The Immortal Game by David Shenk
A book review by: Yvette Fannell @chesspoet
‘Understanding is the essential weapon,’ proclaims the ancient Persian poem “Chatrang-namak,” one of the oldest books mentioning the game. ‘Victory is obtained by the intellect...’
The Immortal Game: A History of Chess, or How 32 Carved Pieces on a Board Illuminated Our Understanding of War, Art, Science, and the Human Brain by David Shenk explores the impact chess has on the world over its fifteen hundred-plus years in existence. Even if you are not into chess, or do not understand chess, Shenk crafts the book in a way that makes it equally interesting for players and non-players alike to understand and gain an appreciation for the history of this important game.
Chess, a game, an art, a course of study, has been used as a model to illustrate ideas that served to advance the creativity and knowledge in many fields. Shenk refers to chess as a precursor to presentation software. Chess’ intellectual impact on the world is vast and makes its mark in most areas of study: mathematics, science, war strategy, religion, cognitive development, artificial intelligence, and creative writing, are just to name a few. A game of symbolic representation, and pattern recognition; chess, becomes an international language of expression unto itself, akin to both literacy and numeracy.
Much to the delight of chessheads, Shenk artfully weaves a game into the narrative of the book. June 21, 1851 in London, Adolf Anderssen vs. Lionel Kieseritzky:
Another classic game mentioned in the book is Kasparov's winning match in 2003 against the computer, Deep Junior. Can you guess the move where Kasparov deviates from book to challenge Deep Junior?
Two of my favorite chapters in this book, chapters seven and eight, deal with the chess and its impact on the human brain. Like two sides of a coin, chapter seven, “Chess and the Working Mind,” speaks to chess as a mental exercise, and its impact on cognitive studies of the brain, the next, “Chess and the Shattered Mind,” attempts to explore the idea that too much chess, in the cases of Bobby Fischer and Paul Morphy among others, can become a compulsion that provides an escape from troubled and tragic lives.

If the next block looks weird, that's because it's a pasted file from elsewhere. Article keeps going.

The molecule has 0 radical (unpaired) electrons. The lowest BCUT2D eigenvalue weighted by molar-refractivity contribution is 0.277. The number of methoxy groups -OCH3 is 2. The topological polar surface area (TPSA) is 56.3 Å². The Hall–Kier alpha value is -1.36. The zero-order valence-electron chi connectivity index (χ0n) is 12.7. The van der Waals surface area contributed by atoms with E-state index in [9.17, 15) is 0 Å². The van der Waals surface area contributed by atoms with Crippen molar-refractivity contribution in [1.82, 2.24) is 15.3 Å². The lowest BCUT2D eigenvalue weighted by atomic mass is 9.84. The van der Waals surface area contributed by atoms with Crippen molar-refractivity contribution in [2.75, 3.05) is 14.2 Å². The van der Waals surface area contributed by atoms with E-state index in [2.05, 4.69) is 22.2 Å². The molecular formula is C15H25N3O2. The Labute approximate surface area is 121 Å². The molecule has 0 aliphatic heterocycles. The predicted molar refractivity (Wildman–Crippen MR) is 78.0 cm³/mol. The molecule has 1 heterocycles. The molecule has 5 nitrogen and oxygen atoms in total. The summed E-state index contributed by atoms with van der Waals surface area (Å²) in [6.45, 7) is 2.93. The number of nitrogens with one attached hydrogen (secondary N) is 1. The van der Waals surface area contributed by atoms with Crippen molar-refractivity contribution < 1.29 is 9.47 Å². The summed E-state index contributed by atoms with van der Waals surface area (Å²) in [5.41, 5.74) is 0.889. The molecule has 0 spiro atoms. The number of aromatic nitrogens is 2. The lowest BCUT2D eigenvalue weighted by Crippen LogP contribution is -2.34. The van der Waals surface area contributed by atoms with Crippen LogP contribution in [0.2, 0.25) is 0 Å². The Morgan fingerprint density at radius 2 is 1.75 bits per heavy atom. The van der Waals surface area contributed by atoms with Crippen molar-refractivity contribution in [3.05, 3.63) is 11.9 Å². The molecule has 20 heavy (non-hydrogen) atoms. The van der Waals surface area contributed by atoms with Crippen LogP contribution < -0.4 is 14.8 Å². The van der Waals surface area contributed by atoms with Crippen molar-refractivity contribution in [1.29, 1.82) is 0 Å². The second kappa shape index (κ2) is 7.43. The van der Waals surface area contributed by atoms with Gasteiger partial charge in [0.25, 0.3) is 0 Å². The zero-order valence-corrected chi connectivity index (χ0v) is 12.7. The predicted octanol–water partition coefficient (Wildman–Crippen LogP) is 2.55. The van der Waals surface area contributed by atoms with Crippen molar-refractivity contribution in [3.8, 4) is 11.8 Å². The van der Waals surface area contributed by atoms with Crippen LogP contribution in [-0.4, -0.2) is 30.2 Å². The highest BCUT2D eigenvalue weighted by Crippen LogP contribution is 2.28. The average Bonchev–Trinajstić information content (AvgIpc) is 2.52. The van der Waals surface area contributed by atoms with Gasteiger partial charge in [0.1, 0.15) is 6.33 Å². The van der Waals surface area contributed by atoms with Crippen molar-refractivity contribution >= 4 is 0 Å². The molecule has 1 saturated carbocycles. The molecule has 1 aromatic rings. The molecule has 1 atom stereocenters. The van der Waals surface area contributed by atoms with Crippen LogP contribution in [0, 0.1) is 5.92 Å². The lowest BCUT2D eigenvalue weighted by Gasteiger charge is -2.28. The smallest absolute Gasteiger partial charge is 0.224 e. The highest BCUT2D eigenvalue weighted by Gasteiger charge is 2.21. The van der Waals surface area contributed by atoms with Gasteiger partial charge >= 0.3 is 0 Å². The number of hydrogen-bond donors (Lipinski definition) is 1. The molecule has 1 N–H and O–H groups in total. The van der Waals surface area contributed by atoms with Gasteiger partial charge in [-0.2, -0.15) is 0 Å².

A favorite game played by many historical icons and intellectuals such as Muhammad, Pythagoras, Thomas Jefferson, Stanley Kubrik, and Will Smith, The Immortal Game lends us some insight into chess as an important exercise for some of our most influential, creative, and accomplished minds. Queen Isabella and her husband King Ferdinand of Spain were avid chess players. It’s not a coincidence that it was during the fifteen and sixteenth centuries, a period of powerful queens in Europe, that “the queen” in chess expanded her territory from moving diagonally one square at a time to reigning the entire board.
If you love chess this book is a must-read. Understanding how chess has evolved and impacted the world for over fifteen hundred years will give any player a deeper understanding, appreciation, and mastery of the game. After all, understanding is the essential weapon. # @chesspoet
David Shenk is a national bestselling author of four previous books, including The Forgetting and Data Smog, and a contributor to National Geographic, Gourmet, Harper’s, The New Yorker, NPR, and PBS. The Forgetting was hailed by John Bayley as “the definitive work on Alzheimer’s,” and subsequently inspired an Emmy Award—winning PBS film of the same name. Shenk frequently lectures on issues of health, aging, and technology, and has advised the President’s Council on Bioethics. He lives in Brooklyn, New York. [Shenk bio is copied from The Immortal Game book jacket published by Double Day © 2006]